'Proud Past, Proud Future': OARDC Dedicates Historical Marker

July 18, 2003

WOOSTER, Ohio -- The Ohio Agricultural Research and Development Center (OARDC) celebrated its past and looked to the future as it dedicated an Ohio Historical Marker July 18 during the BioHio open house in Wooster. The marker commemorates the center's founding in 1882 as the Ohio Agricultural Experiment Station, a milestone chosen by the Ohio Bicentennial Commission as one of the top 10 agricultural events in Ohio?s history. The brown-and-golden sign, double sided and of cast aluminum, will be located near the Nault Pavilion on OARDC's Wooster campus. An identical one will be erected on Ohio State's Columbus campus. OARDC is the research arm of the university's College of Food, Agricultural, and Environmental Sciences. The statewide marker program, administered by the Ohio Historical Society, aims to honor local history and teach Ohioans about their state. "We've had not only a proud past, we have a proud future as well," said OARDC Director Steve Slack in his remarks at the ceremony. Among OARDC's achievements, Slack said, are the world's first crop-dusting tests in 1921; discovering the nature of phytophthora root rot in soybeans and breeding new varieties that resist it; spurring Ohio's tomato industry, now in the top 10 nationally; reviving the state's wine industry, now worth $70 million a year; and caring for and studying the world's longest continuously maintained no-till research plots. Current and future efforts, he said, include the development of a new, high-protein soybean variety that led to the construction of a new processing plant in Ohio and 300 new jobs in that plant; continuing to aid the state's growing "green industries," which now earn $3 billion a year; and continuing to pioneer better food-safety methods, such as pulsed electric field (PEF) technology, which uses electrical currents to sterilize processed foods and improve their taste and safety. "We're truly in an era of agricultural advancement," Slack said. "A lot of the things we do now will affect the lives of Ohioans in the future. They will complement the quality of life in the state." Also speaking were Rebecca Rader, OARDC development officer, Kathy Fernandez, site manager of the Historical Society's Zoar Village, and Phil Ross of the Bicentennial Commission. Among the 50 people attending were Bobby Moser, dean of the College of Food, Agricultural, and Environmental Sciences, and Sen. Ron Amstutz, whose district, the 22nd, includes Wooster. Ross said other agricultural events to be recognized this summer include the founding of 4-H (also part of the College of Food, Agricultural, and Environmental Sciences), rural electrification, the establishment of the Ohio State Fair, the rise of county agricultural societies, and the clearing, draining and subsequent farming of northwestern Ohio's Great Black Swamp. BioHio, held on OARDC's Wooster campus and the neighboring grounds of the Ohio State University Agricultural Technical Institute (ATI), runs through Sunday. Admission is free. Details are at biohio.osu.edu, or call (330) 263-3700. - 30 - Editor: Photographs of the plaque and the ceremony are available from OARDC Photographer Ken Chamberlain, (330) 263-3779.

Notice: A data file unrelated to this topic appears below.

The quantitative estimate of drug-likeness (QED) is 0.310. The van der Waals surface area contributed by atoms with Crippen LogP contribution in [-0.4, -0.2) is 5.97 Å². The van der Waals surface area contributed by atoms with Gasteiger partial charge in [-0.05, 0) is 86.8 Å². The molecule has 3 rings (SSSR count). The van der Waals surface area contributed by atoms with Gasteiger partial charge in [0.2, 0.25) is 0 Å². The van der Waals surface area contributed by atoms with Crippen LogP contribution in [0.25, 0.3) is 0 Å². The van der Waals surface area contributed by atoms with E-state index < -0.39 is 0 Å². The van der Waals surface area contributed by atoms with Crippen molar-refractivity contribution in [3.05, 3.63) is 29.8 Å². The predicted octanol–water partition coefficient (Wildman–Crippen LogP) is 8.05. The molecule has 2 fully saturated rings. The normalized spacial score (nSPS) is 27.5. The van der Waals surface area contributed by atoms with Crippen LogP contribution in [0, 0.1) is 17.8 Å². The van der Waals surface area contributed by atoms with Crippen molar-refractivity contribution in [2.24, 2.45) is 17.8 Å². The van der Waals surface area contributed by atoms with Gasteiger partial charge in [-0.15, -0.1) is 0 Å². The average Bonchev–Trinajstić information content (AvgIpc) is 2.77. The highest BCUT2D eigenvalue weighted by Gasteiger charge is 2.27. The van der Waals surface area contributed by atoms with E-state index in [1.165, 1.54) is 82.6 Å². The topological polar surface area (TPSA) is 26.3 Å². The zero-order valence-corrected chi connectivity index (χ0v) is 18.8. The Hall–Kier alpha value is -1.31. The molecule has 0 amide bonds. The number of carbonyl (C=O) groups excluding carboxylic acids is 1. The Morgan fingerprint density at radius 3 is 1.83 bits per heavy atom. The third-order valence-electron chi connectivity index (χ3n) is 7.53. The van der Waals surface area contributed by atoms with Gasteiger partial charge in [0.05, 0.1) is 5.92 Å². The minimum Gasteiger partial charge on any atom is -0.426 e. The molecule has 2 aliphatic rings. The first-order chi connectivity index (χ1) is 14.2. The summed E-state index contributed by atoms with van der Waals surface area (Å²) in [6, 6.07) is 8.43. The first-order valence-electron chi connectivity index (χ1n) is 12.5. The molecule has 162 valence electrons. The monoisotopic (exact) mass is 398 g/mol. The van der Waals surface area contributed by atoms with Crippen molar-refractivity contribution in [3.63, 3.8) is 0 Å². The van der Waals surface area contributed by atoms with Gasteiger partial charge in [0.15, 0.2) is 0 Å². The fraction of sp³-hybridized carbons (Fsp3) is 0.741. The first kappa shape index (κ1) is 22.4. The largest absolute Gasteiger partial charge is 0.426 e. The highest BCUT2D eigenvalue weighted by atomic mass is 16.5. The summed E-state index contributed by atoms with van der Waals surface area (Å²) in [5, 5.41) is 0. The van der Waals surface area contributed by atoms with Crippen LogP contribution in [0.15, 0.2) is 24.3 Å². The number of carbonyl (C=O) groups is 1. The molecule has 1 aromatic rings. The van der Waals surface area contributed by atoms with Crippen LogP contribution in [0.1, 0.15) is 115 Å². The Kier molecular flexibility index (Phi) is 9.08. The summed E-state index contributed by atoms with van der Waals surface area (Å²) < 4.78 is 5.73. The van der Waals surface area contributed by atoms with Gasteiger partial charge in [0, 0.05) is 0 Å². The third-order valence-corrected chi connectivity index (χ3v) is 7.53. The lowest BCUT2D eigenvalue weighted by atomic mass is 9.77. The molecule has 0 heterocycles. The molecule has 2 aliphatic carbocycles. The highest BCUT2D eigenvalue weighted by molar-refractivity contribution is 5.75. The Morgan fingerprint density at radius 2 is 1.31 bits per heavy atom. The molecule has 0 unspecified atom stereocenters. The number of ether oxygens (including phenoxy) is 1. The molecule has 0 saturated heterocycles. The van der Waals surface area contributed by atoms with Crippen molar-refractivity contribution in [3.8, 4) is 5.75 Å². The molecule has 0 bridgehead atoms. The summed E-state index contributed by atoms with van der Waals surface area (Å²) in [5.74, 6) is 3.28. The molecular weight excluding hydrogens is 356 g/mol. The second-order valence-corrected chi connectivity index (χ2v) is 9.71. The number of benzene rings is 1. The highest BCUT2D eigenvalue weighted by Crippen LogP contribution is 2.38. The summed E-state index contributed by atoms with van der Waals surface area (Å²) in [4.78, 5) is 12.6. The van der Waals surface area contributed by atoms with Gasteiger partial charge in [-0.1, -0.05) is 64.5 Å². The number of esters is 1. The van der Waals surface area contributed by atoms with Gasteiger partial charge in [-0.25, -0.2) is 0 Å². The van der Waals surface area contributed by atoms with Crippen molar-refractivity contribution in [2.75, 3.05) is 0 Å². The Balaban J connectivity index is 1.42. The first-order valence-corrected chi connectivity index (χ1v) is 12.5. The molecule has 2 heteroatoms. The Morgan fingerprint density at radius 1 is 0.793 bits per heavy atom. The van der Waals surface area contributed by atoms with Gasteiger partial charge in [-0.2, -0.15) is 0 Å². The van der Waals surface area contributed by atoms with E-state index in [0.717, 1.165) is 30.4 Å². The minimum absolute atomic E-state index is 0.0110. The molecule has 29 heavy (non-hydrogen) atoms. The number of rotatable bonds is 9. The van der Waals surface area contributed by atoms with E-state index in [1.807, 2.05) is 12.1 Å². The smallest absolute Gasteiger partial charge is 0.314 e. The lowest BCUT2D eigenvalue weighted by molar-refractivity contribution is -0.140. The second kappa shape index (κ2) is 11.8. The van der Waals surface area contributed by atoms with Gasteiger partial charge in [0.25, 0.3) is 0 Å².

Author(s): 
Kurt Knebusch
Source(s): 
Steve Slack